Majority of Brits approve of BBC Olympic coverage with 12% watching more than four hours daily
As the enthusiasm surrounding the Olympics Games continues to buzz in the capital, the BBC has received international recognition for its marathon coverage of the Games, outdoing broadcasters all over the globe. With the large array of viewing options, our poll shows that a quarter of Brits tune in to the Olympic coverage for around one or two hours daily; over one in ten have been watching as much as four hours, while one in six have not been watching any coverage at all.
- A quarter of Brits (25%) say they have been watching less than an hour of Olympic coverage each day
- 26% say they watch one or two hours daily
- 17% say they are currently watching three or four hours of Olympic coverage daily
- Just over one in ten (12%) say they watch more than four hours
- 17% say they have been watching none of the Olympic coverage at all
Expected to show around 2,500 hours of programming on the whole, the BBC’s coverage has included being able to choose twenty four live feeds of various events, mobile phone apps with live newsfeeds, plus BBC iPlayer provides live coverage online.Of those who are watching the BBC coverage of the Games, the large majority believe the BBC is doing a good job, along with four fifths who think the BBC commentators have been well informed.
- 87% think the BBC is doing a good job covering the Olympic Games (45% say they are doing a ‘fairly good job’, while 42% say a ‘very good job’)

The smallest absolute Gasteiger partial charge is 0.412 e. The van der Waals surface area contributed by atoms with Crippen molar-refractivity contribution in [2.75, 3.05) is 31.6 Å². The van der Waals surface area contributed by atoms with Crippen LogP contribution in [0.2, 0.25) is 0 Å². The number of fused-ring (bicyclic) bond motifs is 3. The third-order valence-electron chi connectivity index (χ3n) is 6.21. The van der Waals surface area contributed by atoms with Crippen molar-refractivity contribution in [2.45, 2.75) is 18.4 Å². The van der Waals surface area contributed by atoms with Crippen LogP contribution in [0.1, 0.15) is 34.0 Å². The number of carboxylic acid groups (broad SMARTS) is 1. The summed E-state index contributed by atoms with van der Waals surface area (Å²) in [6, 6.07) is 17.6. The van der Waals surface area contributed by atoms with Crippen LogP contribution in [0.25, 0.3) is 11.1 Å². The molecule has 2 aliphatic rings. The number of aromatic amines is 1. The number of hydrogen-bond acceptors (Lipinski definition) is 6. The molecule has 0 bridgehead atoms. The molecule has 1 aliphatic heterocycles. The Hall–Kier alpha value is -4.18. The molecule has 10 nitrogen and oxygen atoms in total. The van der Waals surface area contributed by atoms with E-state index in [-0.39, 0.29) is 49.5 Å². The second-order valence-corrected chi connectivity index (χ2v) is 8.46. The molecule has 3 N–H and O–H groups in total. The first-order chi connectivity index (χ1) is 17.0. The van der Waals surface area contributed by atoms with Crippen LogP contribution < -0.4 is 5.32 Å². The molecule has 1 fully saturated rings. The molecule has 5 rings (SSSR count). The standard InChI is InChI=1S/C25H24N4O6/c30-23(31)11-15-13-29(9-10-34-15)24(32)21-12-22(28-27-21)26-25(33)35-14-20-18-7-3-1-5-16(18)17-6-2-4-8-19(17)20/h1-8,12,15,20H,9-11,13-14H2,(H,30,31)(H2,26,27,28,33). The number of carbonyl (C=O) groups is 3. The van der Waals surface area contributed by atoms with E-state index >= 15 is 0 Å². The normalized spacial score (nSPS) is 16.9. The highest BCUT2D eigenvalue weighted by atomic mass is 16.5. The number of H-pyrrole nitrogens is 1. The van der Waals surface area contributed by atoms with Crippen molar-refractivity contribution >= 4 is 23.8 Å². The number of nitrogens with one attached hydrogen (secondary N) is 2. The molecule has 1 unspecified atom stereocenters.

- Meanwhile just 6% think the BBC is doing a bad job of covering the Olympic Games (4% ‘fairly bad job’, 2% ‘very bad job’)
- 82% think the BBC’s Olympic commentators have been well informed (53% fairly well informed, 29% very well informed)
- 7% think the BBC’s Olympic commentators have been badly informed (6% fairly badly informed, 1% very badly informed)
The Olympic commentators, made up of journalists and ex-Olympians, have also garnered significant attention for their performance throughout the BBC’s coverage, with many praising their work saying it has so far been “an absolute triumph.”
Meanwhile, the Daily Mail has reported some negative feedback, after the BBC was been hit by claims that they have been insensitive when interviewing any losing competitors from the British team, with many accusing interviewers of being “too brutal” or “negative” with clearly disappointed contestants.
Trouble with first ‘social media’ Games
There were also reports of trouble for the broadcaster during the men’s cycling road race after a high volume of tweets sent by fans watching on disrupted the electronic updates on racers' times and positions. The congestion left viewers unsure of results, and commentators having to resort to their own watches to estimate times. IOC communications director Mark Adams has urged those attending the Games to cut back on the over-sharing.
Regardless of some glitches, however, the coverage has proven popular among the British public, attracting a record breaking number of viewers, often reaching millions throughout the day, including the 20 million who tuned in to see Jamaican track star Usain Bolt break the world record in the men's 100m sprint.